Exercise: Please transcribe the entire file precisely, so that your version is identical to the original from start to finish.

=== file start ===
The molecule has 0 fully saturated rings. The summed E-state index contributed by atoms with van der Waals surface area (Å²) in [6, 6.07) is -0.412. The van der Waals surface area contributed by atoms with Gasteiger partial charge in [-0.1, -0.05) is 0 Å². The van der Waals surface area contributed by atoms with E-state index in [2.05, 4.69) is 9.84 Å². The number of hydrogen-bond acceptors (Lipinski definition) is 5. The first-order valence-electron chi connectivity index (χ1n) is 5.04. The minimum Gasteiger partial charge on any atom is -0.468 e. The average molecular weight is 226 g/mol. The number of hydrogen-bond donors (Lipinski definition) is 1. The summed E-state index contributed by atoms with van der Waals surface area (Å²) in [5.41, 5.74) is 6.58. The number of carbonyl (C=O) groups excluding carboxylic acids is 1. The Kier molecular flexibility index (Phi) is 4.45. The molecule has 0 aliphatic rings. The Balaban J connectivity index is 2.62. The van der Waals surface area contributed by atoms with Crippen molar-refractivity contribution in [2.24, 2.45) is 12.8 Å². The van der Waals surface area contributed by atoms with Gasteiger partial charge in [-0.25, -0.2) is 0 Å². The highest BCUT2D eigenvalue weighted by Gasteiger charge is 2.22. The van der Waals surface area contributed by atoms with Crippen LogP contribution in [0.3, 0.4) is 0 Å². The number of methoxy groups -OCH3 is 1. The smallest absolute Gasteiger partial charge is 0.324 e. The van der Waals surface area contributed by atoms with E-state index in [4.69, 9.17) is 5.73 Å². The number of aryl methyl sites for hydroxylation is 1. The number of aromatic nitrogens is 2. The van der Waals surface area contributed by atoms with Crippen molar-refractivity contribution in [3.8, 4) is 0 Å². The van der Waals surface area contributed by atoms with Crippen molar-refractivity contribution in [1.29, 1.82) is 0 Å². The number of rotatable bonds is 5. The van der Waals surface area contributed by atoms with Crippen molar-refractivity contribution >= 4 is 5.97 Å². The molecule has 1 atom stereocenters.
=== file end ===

The molecule has 0 fully saturated rings. The summed E-state index contributed by atoms with van der Waals surface area (Å²) in [6, 6.07) is -0.412. The van der Waals surface area contributed by atoms with Gasteiger partial charge in [-0.1, -0.05) is 0 Å². The van der Waals surface area contributed by atoms with E-state index in [2.05, 4.69) is 9.84 Å². The number of hydrogen-bond acceptors (Lipinski definition) is 5. The first-order valence-electron chi connectivity index (χ1n) is 5.04. The minimum Gasteiger partial charge on any atom is -0.468 e. The average molecular weight is 226 g/mol. The number of hydrogen-bond donors (Lipinski definition) is 1. The summed E-state index contributed by atoms with van der Waals surface area (Å²) in [5.41, 5.74) is 6.58. The number of carbonyl (C=O) groups excluding carboxylic acids is 1. The Kier molecular flexibility index (Phi) is 4.45. The molecule has 0 aliphatic rings. The Balaban J connectivity index is 2.62. The van der Waals surface area contributed by atoms with Crippen molar-refractivity contribution in [2.24, 2.45) is 12.8 Å². The van der Waals surface area contributed by atoms with Gasteiger partial charge in [-0.25, -0.2) is 0 Å². The highest BCUT2D eigenvalue weighted by Gasteiger charge is 2.22. The van der Waals surface area contributed by atoms with Crippen LogP contribution in [0.3, 0.4) is 0 Å². The number of methoxy groups -OCH3 is 1. The smallest absolute Gasteiger partial charge is 0.324 e. The van der Waals surface area contributed by atoms with E-state index in [4.69, 9.17) is 5.73 Å². The number of aryl methyl sites for hydroxylation is 1. The number of aromatic nitrogens is 2. The van der Waals surface area contributed by atoms with Crippen molar-refractivity contribution in [3.8, 4) is 0 Å². The van der Waals surface area contributed by atoms with Crippen molar-refractivity contribution in [1.29, 1.82) is 0 Å². The number of rotatable bonds is 5. The van der Waals surface area contributed by atoms with Crippen molar-refractivity contribution >= 4 is 5.97 Å². The molecule has 1 atom stereocenters.